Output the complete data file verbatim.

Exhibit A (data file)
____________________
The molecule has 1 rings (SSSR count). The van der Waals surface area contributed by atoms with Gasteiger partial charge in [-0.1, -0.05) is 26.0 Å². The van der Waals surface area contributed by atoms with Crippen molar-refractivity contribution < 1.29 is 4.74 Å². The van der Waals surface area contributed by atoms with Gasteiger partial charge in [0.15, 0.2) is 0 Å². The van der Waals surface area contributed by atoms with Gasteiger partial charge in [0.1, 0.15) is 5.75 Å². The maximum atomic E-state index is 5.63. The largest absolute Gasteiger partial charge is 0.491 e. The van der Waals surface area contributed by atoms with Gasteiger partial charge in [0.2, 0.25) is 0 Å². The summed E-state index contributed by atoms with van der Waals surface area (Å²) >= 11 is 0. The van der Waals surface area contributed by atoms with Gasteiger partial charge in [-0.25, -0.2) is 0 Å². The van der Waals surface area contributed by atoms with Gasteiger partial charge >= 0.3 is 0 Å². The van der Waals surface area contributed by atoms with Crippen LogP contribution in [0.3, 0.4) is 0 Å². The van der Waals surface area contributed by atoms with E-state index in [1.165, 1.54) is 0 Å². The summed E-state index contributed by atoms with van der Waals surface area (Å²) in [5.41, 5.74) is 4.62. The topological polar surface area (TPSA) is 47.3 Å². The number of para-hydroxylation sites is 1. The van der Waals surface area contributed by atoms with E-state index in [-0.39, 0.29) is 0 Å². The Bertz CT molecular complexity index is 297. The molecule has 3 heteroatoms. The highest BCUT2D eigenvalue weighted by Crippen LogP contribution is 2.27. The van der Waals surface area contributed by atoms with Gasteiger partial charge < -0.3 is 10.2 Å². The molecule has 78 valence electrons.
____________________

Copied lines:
The molecule has 1 rings (SSSR count). The van der Waals surface area contributed by atoms with Gasteiger partial charge in [-0.1, -0.05) is 26.0 Å². The van der Waals surface area contributed by atoms with Crippen molar-refractivity contribution < 1.29 is 4.74 Å². The van der Waals surface area contributed by atoms with Gasteiger partial charge in [0.15, 0.2) is 0 Å². The van der Waals surface area contributed by atoms with Gasteiger partial charge in [0.1, 0.15) is 5.75 Å². The maximum atomic E-state index is 5.63. The largest absolute Gasteiger partial charge is 0.491 e. The van der Waals surface area contributed by atoms with Gasteiger partial charge in [0.2, 0.25) is 0 Å². The summed E-state index contributed by atoms with van der Waals surface area (Å²) >= 11 is 0. The van der Waals surface area contributed by atoms with Gasteiger partial charge in [-0.25, -0.2) is 0 Å². The van der Waals surface area contributed by atoms with Gasteiger partial charge >= 0.3 is 0 Å². The van der Waals surface area contributed by atoms with Crippen LogP contribution in [0.3, 0.4) is 0 Å². The van der Waals surface area contributed by atoms with E-state index in [1.165, 1.54) is 0 Å². The summed E-state index contributed by atoms with van der Waals surface area (Å²) in [5.41, 5.74) is 4.62. The topological polar surface area (TPSA) is 47.3 Å². The number of para-hydroxylation sites is 1. The van der Waals surface area contributed by atoms with E-state index in [-0.39, 0.29) is 0 Å². The Bertz CT molecular complexity index is 297. The molecule has 3 heteroatoms. The highest BCUT2D eigenvalue weighted by Crippen LogP contribution is 2.27. The van der Waals surface area contributed by atoms with Gasteiger partial charge < -0.3 is 10.2 Å². The molecule has 78 valence electrons.